The intriguing thing about this parashah is that it is concerned about where and how we are standing, while just about every shul now is largely concerned about where all the congregants will be sitting over yom tov.
This idea reminds me about the places I’ve sat in shul over the years and where I will be sitting this year as well. In those early years upstairs at 770, as I’ve mentioned in previous essays, we davened in a mostly empty room, and it was our task to carry chairs from the Rebbe’s dining room, which was down the hall from the library, into what would become our shul for three or four days a year.
When we first moved to the Five Towns in 1994, we davened in a nearby shtiebel (not the Shtiebel). It was a small group and a very nice minyan. The davening went well until we reached the end of Yom Kippur and the time for the fast’s conclusion came and went … and we were still sitting there, plumbing our way through the davening.
Yochanan was just 13 and it was his first Yom Kippur fasting. He looked at me as if to say, “What is going on here? I thought the fast was over?”
Well, it was, but not for us, not yet. We promised ourselves that the next year we would try another shul.
We were still relatively new to the community, so we joined a bigger shul in the Five Towns—it had many more seats and would also finish the Yom Kippur davening by the time the fast was supposed to end. Since I was a new member I was told that I’d have to meet with a board member of the shul who is in charge of seating.
I introduced myself to this man after Shacharis on a Sunday morning, adding that I was going to need two seats in the men’s section and two in the women’s section—for Esta and Malkie. He looked at his chart and then looked back at me, then looked down again at the chart, all the while shaking his head from side to side.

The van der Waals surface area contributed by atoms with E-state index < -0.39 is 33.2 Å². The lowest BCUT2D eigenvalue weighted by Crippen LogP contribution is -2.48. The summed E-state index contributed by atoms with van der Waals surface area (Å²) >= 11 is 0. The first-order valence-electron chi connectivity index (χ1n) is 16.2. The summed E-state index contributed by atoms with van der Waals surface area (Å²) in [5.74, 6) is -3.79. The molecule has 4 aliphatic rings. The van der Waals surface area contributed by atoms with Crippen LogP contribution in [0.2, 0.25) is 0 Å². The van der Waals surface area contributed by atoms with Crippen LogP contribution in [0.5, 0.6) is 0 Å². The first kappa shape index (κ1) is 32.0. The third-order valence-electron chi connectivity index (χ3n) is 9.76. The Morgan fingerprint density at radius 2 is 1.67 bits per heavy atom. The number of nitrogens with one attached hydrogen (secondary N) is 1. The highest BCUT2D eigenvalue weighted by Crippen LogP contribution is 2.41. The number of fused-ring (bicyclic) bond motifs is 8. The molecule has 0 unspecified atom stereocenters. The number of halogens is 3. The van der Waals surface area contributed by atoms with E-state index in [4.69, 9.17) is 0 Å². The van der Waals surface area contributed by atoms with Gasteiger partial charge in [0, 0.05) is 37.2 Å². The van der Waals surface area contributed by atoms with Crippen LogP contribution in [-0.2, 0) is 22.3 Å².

Then he said that the shul was full to capacity and there were just no seats to assign to us in the men’s section; the women’s section was not a problem. While breaking the news to me about the non-availability of seats he stopped mid-sentence and said, “One second, I think I can do this.”
He pointed to the chart and said he could put me in two specific seats, explaining: “You see, these two people, a father and son, come to shul very late, usually about noon.” He said I should sit there with my son until that duo arrives, and by that time some of the older people who come to shul very early will have left, and I can then take their seats.
I don’t know exactly what expression I wore, but I must have looked resigned to his proposal, so that is exactly how it went. We sat in those seats until we sensed two people standing over us and heard the inevitable words: “Those are our seats.”